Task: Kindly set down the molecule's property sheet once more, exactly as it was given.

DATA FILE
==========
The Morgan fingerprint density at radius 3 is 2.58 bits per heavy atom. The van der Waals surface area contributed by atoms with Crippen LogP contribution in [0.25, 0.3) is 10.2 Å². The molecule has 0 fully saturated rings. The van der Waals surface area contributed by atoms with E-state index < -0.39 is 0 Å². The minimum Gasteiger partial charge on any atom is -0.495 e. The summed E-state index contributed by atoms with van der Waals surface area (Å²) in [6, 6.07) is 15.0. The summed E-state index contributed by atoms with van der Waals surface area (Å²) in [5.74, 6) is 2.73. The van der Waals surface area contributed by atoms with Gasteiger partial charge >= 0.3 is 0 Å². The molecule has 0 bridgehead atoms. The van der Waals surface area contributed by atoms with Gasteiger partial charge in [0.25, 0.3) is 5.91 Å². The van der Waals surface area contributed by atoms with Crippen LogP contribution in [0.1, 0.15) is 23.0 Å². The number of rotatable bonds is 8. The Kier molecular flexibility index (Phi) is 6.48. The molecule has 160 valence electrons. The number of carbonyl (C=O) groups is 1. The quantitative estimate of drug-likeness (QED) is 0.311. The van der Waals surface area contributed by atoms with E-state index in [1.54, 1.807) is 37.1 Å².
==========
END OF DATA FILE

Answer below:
The Morgan fingerprint density at radius 3 is 2.58 bits per heavy atom. The van der Waals surface area contributed by atoms with Crippen LogP contribution in [0.25, 0.3) is 10.2 Å². The molecule has 0 fully saturated rings. The van der Waals surface area contributed by atoms with E-state index < -0.39 is 0 Å². The minimum Gasteiger partial charge on any atom is -0.495 e. The summed E-state index contributed by atoms with van der Waals surface area (Å²) in [6, 6.07) is 15.0. The summed E-state index contributed by atoms with van der Waals surface area (Å²) in [5.74, 6) is 2.73. The van der Waals surface area contributed by atoms with Gasteiger partial charge >= 0.3 is 0 Å². The molecule has 0 bridgehead atoms. The van der Waals surface area contributed by atoms with Gasteiger partial charge in [0.25, 0.3) is 5.91 Å². The van der Waals surface area contributed by atoms with Crippen LogP contribution in [0.1, 0.15) is 23.0 Å². The number of rotatable bonds is 8. The Kier molecular flexibility index (Phi) is 6.48. The molecule has 160 valence electrons. The number of carbonyl (C=O) groups is 1. The quantitative estimate of drug-likeness (QED) is 0.311. The van der Waals surface area contributed by atoms with E-state index in [1.54, 1.807) is 37.1 Å².